Transportation Safety Board of Canada - AVIATION REPORTS - 1997 - A97O0077 (http://www.tsb.gc.ca/eng/rapports-reports/aviation/1997/a97o0077/a97o0077.asp)

14th May 2009, 19:44
Punkalouver, that is certainly one way to check, but by far the best one is a certified independent check of a disturbed control system which would have picked this up. I read the report and was sweating by the end of it. Flying control checks you do not bypass, as in this case - the consequences can be fatal.
As it was apparently on a post maintenance check flight I would have thought the crew would have been completely aware of what maintenance had been carried out and to what level. Nobody should be expected to fly an unserviceable aircraft without all the facts at their fingertips, in this case it might have given them a clue.

15th May 2009, 02:14
The most dangerous aircraft to fly is one that has just come out of maintenance ! and that's not a swipe at engineers, anyone can make mistakes.

15th May 2009, 10:17
ExSp33dblrd. Agree to 100% with You. I have had same very bad and dangerus experince with A/C just out of MX. Panels not tightend with all screws and wind sheeld deicing not hooked up in the vinter going to Toronto. :=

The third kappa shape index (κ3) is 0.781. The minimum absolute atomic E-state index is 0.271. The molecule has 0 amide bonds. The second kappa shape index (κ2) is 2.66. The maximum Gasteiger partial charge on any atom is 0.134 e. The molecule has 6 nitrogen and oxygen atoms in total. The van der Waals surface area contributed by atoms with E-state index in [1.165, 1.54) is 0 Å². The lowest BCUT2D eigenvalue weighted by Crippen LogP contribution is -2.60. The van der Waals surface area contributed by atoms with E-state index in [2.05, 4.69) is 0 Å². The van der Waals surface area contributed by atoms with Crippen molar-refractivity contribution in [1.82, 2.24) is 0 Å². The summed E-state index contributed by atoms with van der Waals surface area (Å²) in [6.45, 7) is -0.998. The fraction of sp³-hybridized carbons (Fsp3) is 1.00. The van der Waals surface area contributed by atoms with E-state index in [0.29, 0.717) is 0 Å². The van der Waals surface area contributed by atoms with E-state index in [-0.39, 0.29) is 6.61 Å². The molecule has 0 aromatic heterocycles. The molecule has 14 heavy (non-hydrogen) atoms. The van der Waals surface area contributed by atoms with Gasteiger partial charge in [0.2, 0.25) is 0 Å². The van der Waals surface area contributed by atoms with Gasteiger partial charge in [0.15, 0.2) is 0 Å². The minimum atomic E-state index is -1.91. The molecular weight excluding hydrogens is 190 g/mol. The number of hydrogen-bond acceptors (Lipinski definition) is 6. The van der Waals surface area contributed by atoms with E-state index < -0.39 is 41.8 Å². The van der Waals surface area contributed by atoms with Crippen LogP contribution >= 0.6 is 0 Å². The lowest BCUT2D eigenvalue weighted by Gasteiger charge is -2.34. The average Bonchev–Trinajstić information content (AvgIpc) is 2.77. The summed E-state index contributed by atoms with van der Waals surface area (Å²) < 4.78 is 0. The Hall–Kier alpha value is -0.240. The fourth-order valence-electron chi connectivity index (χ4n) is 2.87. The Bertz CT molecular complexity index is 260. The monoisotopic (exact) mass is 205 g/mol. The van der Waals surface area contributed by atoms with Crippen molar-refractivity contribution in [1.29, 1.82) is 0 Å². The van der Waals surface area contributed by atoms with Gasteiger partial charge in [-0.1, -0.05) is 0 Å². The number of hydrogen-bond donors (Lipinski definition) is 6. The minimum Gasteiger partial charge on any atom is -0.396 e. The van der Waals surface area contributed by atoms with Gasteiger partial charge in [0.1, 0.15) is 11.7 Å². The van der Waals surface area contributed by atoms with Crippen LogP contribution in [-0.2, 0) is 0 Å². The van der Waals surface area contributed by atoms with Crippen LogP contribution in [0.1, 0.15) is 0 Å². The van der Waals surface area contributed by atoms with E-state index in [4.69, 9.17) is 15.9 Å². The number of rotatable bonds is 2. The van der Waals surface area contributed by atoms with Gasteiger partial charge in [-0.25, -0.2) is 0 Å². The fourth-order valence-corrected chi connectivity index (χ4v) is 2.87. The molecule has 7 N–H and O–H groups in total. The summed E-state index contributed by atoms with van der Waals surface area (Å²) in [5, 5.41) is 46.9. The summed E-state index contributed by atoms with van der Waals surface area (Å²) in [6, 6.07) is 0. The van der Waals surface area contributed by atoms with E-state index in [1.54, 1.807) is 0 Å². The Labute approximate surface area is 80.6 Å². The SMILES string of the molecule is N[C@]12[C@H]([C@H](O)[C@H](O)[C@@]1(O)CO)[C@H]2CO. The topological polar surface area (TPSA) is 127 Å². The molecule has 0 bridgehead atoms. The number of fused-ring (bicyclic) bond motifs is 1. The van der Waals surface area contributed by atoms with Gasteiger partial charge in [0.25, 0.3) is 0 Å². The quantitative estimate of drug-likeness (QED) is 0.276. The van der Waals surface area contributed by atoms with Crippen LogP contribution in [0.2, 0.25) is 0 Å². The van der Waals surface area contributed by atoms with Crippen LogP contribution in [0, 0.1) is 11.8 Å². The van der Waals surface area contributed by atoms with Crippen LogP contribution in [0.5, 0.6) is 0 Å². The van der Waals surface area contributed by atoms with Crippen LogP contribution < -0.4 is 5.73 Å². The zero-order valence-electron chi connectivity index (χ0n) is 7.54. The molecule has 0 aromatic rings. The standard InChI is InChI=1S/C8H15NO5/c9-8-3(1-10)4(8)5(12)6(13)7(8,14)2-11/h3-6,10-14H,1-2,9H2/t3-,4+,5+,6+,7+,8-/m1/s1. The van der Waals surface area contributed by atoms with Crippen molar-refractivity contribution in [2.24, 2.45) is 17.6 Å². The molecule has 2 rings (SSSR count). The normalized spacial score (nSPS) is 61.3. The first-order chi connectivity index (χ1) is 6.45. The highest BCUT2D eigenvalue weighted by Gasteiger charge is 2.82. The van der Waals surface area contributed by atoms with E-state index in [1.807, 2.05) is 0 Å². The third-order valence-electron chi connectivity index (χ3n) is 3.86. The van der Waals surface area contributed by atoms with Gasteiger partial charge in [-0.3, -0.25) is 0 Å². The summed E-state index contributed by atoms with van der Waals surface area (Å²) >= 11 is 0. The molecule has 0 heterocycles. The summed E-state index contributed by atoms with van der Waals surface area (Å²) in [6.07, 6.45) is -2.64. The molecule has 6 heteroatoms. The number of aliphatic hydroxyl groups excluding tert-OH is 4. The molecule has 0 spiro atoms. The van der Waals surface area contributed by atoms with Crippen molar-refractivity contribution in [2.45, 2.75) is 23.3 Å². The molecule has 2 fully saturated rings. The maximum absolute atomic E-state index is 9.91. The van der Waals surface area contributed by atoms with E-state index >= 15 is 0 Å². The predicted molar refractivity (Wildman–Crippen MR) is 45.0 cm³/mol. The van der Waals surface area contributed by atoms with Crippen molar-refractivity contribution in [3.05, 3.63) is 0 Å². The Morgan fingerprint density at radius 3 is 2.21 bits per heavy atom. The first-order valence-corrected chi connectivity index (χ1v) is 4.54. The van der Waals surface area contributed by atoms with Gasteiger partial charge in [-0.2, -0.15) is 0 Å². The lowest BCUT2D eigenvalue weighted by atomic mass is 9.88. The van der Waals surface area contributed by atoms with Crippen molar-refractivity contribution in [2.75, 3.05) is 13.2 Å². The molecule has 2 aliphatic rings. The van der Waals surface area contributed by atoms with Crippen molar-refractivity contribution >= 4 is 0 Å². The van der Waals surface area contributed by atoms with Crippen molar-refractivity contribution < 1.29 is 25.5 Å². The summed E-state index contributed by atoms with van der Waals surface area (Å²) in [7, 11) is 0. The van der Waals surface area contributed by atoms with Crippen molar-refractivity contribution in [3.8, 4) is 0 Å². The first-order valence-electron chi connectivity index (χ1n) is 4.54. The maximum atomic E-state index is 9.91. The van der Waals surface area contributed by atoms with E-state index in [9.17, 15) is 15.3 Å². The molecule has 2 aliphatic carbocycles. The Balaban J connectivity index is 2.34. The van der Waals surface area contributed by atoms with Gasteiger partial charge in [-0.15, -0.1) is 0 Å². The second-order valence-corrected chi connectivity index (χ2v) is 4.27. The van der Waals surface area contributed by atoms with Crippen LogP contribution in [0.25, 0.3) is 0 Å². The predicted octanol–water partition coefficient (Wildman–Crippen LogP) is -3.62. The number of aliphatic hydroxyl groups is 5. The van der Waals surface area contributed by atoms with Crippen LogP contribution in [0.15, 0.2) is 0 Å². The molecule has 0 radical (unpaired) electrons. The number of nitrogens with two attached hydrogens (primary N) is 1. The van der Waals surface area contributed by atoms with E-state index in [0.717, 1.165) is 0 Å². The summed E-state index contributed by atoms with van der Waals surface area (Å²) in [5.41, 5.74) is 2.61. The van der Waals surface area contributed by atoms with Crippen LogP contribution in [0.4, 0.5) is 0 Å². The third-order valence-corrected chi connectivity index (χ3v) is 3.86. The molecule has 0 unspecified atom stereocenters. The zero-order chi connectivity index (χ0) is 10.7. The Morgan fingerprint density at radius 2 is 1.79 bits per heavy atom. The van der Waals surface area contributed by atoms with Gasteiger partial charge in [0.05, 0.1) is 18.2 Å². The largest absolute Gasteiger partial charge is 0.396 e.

15th May 2009, 14:42
First I want to wish the best for the families left behind. I may not have known the gentlemen, but we were brothers, companions, fellow freight dogs.
I flew the DC 3 and also Convair, out of Ypsilanti, MI; the best pilots I learned from were round-engine drivers and I have my own scary stories about planes coming out of maintenance. One learnt to take a half hour on the ramp and really check the bird as much as possible; another thing is once airborne when it could be too late.
Vayan con Dios !

18th May 2009, 21:18
The report mentions that the sound of trim was heard. I have extensive experience with the 240-340-440 series aircraft but none in the 580.

Does the 580 have electric trim?

The Co-Pilot (Jim) was a friend of mine for 30 years, I cannot believe he is gone. I never met a more professional pilot or a had finer friend.

I am having a large problem wrapping my brain around the course of actions as well as the outcome.:(